Five Simple Things You Need to Get Started on Classical Guitar

Perhaps you’ve been toying around with the idea of playing classical guitar, but don’t quite know where to start.

Maybe you think getting started is daunting, or that playing guitar is simply “something other people do.”

That other person could be you.

This beginner’s guide to classical guitar will provide you with the knowledge you need to jump-start your classical guitar journey.

By the end of this article, you’ll realize getting started really isn’t that difficult!

1 – Classical guitar

First things first (and this is quite obvious) – you can’t play classical guitar if you don’t have one. Even if you have a steel-string acoustic, that doesn’t count because you need a nylon-string guitar to truly play classical. To get started, you don’t need anything fancy. There are great entry-level options for classical guitarists, such as the Yamaha C40 classical guitar, designed with the beginner in mind. It’s a minimal investment and a smart purchase to determine if it’s something you really want to stick to.

2 – Foot stool

A foot stool (or foot rest) is essential for proper posture. If you don’t use one, not only will your technique be affected, but you could also end up having back or neck pain. Foot stools are adjustable and serve to elevate your leg so that you don’t have to bend over or twist while playing guitar. There are many different models out there, but most don’t exceed $15 bucks. This video explains how a foot stool works:

3 – Long nails

Wait – this is not a deal breaker. While you can certainly play with your fingertips alone, the tonal qualities of your guitar will be grossly underutilized if you don’t grow out your nails (and when I say long, I don’t mean Guinness World Record long). Basically, long nails produce a crisp, bright tone, and playing only with the flesh gives you a dull sound (there’s a lot more to it). You have several options, and a lot of it depends on personal preference. Here’s a good video explaining your options:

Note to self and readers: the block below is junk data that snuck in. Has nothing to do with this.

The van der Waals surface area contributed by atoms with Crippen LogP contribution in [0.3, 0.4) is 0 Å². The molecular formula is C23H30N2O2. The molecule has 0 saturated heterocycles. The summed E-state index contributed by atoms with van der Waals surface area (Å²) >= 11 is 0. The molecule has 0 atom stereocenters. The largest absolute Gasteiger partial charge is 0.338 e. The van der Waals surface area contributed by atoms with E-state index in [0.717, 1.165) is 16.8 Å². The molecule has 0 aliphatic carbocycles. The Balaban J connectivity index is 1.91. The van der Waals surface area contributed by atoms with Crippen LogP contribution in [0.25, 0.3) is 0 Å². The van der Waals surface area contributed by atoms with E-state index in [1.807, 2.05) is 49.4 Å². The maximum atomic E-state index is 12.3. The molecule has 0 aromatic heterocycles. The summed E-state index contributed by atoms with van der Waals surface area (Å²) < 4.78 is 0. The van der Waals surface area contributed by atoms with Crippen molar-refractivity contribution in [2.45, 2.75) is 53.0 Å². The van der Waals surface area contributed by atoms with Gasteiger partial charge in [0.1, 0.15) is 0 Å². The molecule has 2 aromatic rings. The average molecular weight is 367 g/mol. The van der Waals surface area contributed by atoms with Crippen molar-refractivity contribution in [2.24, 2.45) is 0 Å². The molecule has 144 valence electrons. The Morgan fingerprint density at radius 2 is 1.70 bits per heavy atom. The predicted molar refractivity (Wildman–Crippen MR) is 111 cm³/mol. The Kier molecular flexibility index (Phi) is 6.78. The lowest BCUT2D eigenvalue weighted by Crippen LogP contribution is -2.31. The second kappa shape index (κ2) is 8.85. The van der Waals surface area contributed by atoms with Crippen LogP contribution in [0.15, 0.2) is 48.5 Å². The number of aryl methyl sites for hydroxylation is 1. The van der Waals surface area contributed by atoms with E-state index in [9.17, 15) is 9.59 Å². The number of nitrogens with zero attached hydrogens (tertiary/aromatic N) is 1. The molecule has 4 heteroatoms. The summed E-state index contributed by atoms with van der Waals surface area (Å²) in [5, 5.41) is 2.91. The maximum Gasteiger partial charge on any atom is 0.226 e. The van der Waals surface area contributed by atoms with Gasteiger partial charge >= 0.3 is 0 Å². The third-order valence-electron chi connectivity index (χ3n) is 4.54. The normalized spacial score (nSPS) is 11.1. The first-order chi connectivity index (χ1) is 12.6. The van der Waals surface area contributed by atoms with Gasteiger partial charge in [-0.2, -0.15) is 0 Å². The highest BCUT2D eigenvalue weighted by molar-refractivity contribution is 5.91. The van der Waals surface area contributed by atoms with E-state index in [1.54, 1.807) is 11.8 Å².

4 – A comfy chair with no arms

Yup, it doesn’t get more simple than a chair with no arms. You need a chair with no arms because as you saw in the videos above, the arms would interfere with your posture and your ability to hold the guitar properly. Make sure you’re not using a bar stool, though, as that would not allow for proper posture either.

5 – A good teacher or support system

A good teacher is of the essence, and nowadays even if you live in a remote village, you can find a teacher online! But let’s say you don’t have access to one – you can still find several communities or discussion forums online to help as a support system when you’re ready to throw in the towel. If you are really serious, though, it is worthwhile investing in lessons, even if you meet once a month – the key is to practice.

So there you go! Getting started isn’t too hard, is it?